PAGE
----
Wednesday, September 24, 2008
"China eases restrictions on illegally adopted children" -- Really?
Guan Xiaofeng at the China Daily reported today that the CCAA has announced changes in the domestic adoption program in China, easing the burden of registering informal adoptions.
Guan's article states:
A new policy guideline eases the law on most illegally adopted children in China.
The legal rights of these children are currently not guaranteed such as permanent residence of a city, schooling and inheritance.
The guideline was jointly issued by five ministries on Sept 5, but made public on Monday.
It allows people to register their illegally adopted children without fear of punishment.
Ji Gang, director of the China Center of Adoption Affairs, said the number of illegal adoptions has been increasing rapidly in recent years.
"In less developed areas, the number of unregistered adoptions can be two or three times more than registered ones," he said.
"In big cities where people have a better knowledge of the law, the number of unregistered adoptions is fewer."
Shanghai, for example, between 1992 and 2000, had more than 7,000 registered adoptions and about 4,000 unregistered ones.
Ji said China has more than 20,000 registered adoptions every year.
To adopt a child legally in China, a person must be more than 30 years old, healthy, childless and with a good and steady income.
Those seeking registration under the new guideline will be exempt from these requirements except in the case where a single male parent is not more than 40 years older than the girl he has adopted.
If this is not the case, the man will be persuaded to surrender the child to a children's welfare institute.
The guideline also requires anyone who finds abandoned babies to hand them over to police in the first instance.
If the police fail to find their biological parents, the children will be handed over to local children's welfare institutions.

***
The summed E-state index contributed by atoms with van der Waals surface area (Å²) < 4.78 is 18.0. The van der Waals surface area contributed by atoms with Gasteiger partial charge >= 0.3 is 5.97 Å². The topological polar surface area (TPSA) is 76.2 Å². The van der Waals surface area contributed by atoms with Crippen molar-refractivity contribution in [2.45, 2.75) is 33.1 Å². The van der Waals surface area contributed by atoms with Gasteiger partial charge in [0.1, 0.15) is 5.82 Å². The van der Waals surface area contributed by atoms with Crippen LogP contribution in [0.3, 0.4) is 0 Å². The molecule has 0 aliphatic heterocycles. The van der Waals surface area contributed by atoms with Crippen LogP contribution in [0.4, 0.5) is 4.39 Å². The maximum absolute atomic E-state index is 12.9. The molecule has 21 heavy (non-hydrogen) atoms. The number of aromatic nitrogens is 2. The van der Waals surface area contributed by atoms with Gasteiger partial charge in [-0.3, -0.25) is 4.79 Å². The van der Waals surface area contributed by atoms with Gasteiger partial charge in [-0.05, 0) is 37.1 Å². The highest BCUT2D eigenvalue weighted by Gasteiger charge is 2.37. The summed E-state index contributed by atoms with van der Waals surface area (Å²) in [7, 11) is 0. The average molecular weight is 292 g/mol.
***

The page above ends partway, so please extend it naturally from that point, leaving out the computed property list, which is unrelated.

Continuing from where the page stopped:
If people who find such babies meet the necessary requirements and want to adopt them, they will be given first priority.
"It means you can not take an abandoned baby home and then apply for adoption. They must be handed over to the authorities first," Ji said.
He said the guideline will help in the fight against trafficking of infants and children.
Many Western readers might interpret this announcement to be a significant change in policy, but many questions remain. Why, for example, is no Chinese version of this announcement to be found with Baidu (China's version of Google). Given the complete lack of broadcasting inside China of this policy change, it is difficult to see how this will be made known to China's citizens.
In order to understand what this announcement is trying to accomplish, we must first understand what happens in China when an unregistered child is taken in by a family. We will look at two situations: Registration of an over-quota child born to the parents, and registration of a foundling, not related to the parents biologically.
Registration of an Over-quota Child
Family Planning regulations require that all pregnancies be registered before delivery. When a pregnancy is registered, an ID card is issued for the unborn child allowing the family access to prenatal care, etc. This ID card will also be required later for public school registration, etc. Hospitals are required to inspect this ID card when approached for prenatal care, delivery, etc., but this is seldom enforced. Important to note is that if a family registers a pregnancy before delivery, the ID card is free.
There are many reasons for a family to not register a pregnancy, many of which revolve around over-quota children. Once a child is born, obtaining a registration card becomes more expensive and burdensome.
To obtain a post-delivery ID card for a child, the family must do the following:
Go to the local Civil Affairs Bureau and fill out registration paperwork. In addition, an over-quota fine will be assessed. Officially, this fine is 30% of a family's annual income, but in reality the fine varies wildly from one area to another, and from one family to another. My own personal experience shows the fine can be as high as 100,000 yuan or more in Guangdong (Nanhai), or as low as a 400 yuan dinner for the Civil Affairs official in Jiangxi. The fine is, for all intents and purposes, arbitrarily set by the local official, factoring in income, influence, etc.
Once approval for the registration is given, the family takes the Civil Affairs receipt and approval to their local police station, who assists in obtaining the child’s ID card.